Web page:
When a woman finds a breast lump in one or both of her breasts, she may be worried about breast cancer. So she dashes off to see her physician in order to be certain if she’s indeed afflicted with such life-threatening disease. Yet no matter whether the lump is malignant or not, the doctor may still suggest breast lump removal.
Breast lump removal, otherwise known as lumpectomy, is the surgical removal of a lump in the breast, regardless of whether it’s benign or not. So as to be certain that no cancer remains in the breast, some of the surrounding tissues may be taken out as well. This is opposed to total mastectomy where the entire breast tissue is removed. Breast lump removal is thusly called breast conservation surgery, breast sparing surgery, wide local excision, and partial mastectomy as well.
The major goal of breast lump removal is to rid the breast of any benign or malignant tissue while also keeping the breast’s appearance. A doctor would usually recommend breast lump removal in stage I or stage II breast cancer patients. However, the doctor will have to consider the following first before performing breast lump surgery: number, location, and size of the tumor.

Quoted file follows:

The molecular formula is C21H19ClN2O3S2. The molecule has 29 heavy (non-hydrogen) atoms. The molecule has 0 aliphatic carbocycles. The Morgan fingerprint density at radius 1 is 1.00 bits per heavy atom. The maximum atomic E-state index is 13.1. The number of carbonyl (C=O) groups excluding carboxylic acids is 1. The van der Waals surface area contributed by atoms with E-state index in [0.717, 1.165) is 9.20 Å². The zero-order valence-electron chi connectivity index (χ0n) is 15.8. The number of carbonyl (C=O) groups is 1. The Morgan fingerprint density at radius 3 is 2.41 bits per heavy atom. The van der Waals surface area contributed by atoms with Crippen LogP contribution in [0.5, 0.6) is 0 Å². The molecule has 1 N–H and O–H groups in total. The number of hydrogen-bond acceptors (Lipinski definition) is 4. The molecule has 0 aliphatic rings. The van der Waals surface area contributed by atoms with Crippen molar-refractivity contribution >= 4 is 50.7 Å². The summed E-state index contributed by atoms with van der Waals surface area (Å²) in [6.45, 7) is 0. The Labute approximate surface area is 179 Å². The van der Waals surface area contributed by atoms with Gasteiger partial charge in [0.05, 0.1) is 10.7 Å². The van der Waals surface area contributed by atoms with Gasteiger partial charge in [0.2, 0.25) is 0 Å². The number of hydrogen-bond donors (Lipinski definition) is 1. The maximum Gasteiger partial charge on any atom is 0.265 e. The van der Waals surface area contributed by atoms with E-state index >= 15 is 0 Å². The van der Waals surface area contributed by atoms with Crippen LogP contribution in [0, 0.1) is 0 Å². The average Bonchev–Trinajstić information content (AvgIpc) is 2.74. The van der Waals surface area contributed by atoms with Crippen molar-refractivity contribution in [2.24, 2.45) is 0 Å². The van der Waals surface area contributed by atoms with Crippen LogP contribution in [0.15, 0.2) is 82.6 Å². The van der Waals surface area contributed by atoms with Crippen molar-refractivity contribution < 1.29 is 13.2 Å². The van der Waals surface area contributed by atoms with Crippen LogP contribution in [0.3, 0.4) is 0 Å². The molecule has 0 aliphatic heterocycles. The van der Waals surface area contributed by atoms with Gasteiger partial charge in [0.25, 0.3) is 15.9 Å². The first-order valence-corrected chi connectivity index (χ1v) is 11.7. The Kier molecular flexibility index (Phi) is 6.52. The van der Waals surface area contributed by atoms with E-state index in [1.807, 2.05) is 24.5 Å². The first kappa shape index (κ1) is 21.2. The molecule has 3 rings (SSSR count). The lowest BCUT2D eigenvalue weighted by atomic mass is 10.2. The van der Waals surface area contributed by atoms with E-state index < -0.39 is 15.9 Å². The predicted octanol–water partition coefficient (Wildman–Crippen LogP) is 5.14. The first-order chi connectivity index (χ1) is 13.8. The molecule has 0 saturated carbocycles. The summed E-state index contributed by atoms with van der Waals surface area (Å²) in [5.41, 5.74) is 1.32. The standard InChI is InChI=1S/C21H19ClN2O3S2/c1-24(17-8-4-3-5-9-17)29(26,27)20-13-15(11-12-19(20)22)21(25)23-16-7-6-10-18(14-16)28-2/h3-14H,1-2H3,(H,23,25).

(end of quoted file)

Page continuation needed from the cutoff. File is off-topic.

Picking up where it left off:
*Number – If multiple, diffuse lumps are present, lumpectomy may result in disfiguration of the breast. In such cases, the more ideal procedure is radical mastectomy. If the lumps, however, are not multifocal in nature, the doctor may still go for breast lump removal.
*Location – If the breast lump is attached to nearby structures such as the chest wall, adjacent bones, skin, or lymph nodes, total mastectomy may be required. However, lymph node involvement does not necessarily mean that breast lump removal is impossible. The doctor might decide to proceed with lumpectomy if the lymph node is not attached to other lymph nodes and other surrounding tissues.
*Size – Breast lump removal is performed if the lump is found to be five centimeters or less. A more extensive operation may be required for lumps larger than five centimeters.